One of the most exciting stops along our route was a brief pause at a large waterfall in the middle of the glacier. Easily 8 feet across, the waterfall carved a trough along the surface of the glacier before diving deep into a dark blue hole. As the guide turned and motioned for me to ease towards the lip of the hole, I was thrilled. With him securing my safety harness, I eased up as close as I could to the edge, then leaned out and stared straight down, my eyes hungrily following the water’s course as it splashed of rich blue ice walls and carved away at white crystalline walls. The roar of the falls was mesmerizing and the cool, humid air spilling up and off the waterfall crisp and clean.
As we wound further onto the glacier, we passed a number of large crevasses. Some of which we would skirt, others we would walk along, and yet others – those small enough – we would carefully jump across, all the while with a large lump in our throats and a sense of controlled adventure in our hearts.
Eventually we reached the half-way mark and the group settled in for our pick-nick lunches. The spot we chose? A small hollow which blocked the wind and some of the light rain. As most of the group casually sat on the ice, enjoying the protection of their waterproof paints I dug around in my bag and fished out a bag. It held a massive, bright orange carrot that stood out in an explosion of color against the grays and blues of our equipment, the sky and glacier. I couldn’t help but chuckle to myself as I saw eyebrows raise, and heads tilt. The thoughts racing through their minds were obvious, “who is this kid, why the hell does he have a giant carrot and how’s he going to manage without waterproof pants – is that really all he brought?”.
As I contentedly finished my carrot, I took the plastic bag it had come in, kicked out a flat space in the ice, set it down, and then plopped my body down on top of it. Next up? Lunch meat. As I sat there with numb fingers, I set to trying to open two plastic packages of lunch meat I’d purchased. Largely unsuccessful, an idea eventually struck. Before long I’d leaned forward and impaled the plastic wrapper on one of my crampon spikes and had set upon the small pile of lunch meat with a voracious hunger.
Ever one to be inclusive, the third and final course was a large bag of baguettes. True, I could have taken the effort to combine the meats and bread, but my approach seemed more fun and convenient. Especially in light of the chuckles I was getting from other group members who had purchased pre-packaged lunches from the local supermarket. I quickly gave away a couple of the 6 or so loaves of bread that had come in the bag, and chewed away contentedly. As we prepared to move on, one of the guides poured a tin of sweetened matte which he passed around and a few of us shared and enjoyed. It was the ideal desert and re-heated us as we prepared for the trek home.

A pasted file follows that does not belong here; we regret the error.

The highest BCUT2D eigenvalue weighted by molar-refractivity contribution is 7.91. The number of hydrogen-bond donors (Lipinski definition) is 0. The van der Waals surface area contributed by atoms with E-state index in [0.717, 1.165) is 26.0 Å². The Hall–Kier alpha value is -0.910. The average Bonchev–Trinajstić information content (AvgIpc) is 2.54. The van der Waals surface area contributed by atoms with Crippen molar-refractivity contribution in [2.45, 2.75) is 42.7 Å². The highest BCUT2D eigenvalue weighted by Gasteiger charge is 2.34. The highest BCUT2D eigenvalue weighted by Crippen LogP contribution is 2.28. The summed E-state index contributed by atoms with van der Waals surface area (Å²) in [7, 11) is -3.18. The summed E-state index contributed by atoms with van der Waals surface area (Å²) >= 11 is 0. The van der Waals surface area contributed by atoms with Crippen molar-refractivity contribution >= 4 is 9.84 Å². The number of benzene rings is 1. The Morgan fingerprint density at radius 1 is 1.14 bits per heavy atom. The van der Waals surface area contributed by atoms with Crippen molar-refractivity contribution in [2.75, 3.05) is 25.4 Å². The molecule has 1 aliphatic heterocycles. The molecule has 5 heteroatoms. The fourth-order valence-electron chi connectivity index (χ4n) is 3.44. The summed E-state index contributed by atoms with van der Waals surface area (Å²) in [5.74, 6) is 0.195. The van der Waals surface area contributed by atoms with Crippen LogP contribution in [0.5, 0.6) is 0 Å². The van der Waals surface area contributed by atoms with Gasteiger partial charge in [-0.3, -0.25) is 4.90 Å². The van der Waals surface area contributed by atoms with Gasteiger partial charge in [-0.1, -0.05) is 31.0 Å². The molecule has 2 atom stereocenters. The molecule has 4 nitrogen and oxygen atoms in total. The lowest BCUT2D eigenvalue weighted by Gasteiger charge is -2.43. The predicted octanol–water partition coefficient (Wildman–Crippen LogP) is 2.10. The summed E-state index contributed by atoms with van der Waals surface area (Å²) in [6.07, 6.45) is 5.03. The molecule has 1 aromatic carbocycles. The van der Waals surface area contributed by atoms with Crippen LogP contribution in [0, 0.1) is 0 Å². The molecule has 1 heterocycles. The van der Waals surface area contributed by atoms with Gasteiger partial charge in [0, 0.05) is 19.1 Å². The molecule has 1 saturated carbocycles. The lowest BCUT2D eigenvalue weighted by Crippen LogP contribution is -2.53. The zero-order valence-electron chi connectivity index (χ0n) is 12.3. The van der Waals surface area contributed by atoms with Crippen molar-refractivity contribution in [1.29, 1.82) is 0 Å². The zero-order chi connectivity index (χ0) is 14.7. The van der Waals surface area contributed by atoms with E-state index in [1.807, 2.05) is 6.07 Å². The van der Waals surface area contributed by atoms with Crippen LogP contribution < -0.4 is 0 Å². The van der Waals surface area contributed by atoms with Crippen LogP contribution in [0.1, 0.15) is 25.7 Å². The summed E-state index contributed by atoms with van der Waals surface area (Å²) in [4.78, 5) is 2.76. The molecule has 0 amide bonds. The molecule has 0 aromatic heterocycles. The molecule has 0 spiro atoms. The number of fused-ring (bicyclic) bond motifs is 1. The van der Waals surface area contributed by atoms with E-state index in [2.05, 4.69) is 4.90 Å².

As we wound back along the ice we paused briefly for a rush of excitement as one of the group members failed to step far enough, tripped and almost fell into a crevasse. One of the guides as on hand, stabilized him, and helped him the rest of the way across.
The hike back towards the mountain trail was every bit as good as the trip out to the center of the glacier. Where the view before had been of ice, white, and distant mountains, the view on the return was constantly framed by the imposing presence of the mountains.
Each new view dragged my mind further and further into a fairytale. With fresh air in my lungs, spectacular sights bombarding my eyes, and clean rain drops decorating my face I had one of those incredible moments and relished every ounce of the experience. As the thought echoed through my mind I smiled and whispered, “This…this is why I travel”.
Eventually we found our way back to the base camp where we shed our harnesses and crampons, and then wound back along the path. The end of a hike is usually somewhat boring. Not so in this instance. After the lifeless beauty of the glacier, the wealth of blooming flowers and booming thunder of large waterfalls drew my exhausted feet forward.
The view of the glacier where it gave way to rain slicked rocks was also completely different. Given the honeycombed nature of the glacier, the ice formations looked new, fresh and unique as we revisited them from a different angle.
As we wound back down toward the lake, we enjoyed a great view of the glacier’s forward face and another reminder of how small we truly are. Can you spot the ferry, and people out on the glacier in the above photo? They’re both there!
The trip had been expensive by backpacker oriented day-trip standards but if looked at from a purely value oriented perspective, it had been dirt cheap. My only real regret was that there wasn’t more time.
Eager to keep us together and safe, our guides ushered us along as a fairly constant speed. While this allowed us to see more and was good for the non-photographers among the group, it left me as the constant straggler. Pausing here and there for a quick shot, or a bit of video often set to the background of one of the guides impatiently encouraging me to hurry up and stick closer to the group.
Still, it was only a small annoyance and cost to pay for the opportunity to see, experience, and capture the Perito Moreno Glacier in all of its beauty.
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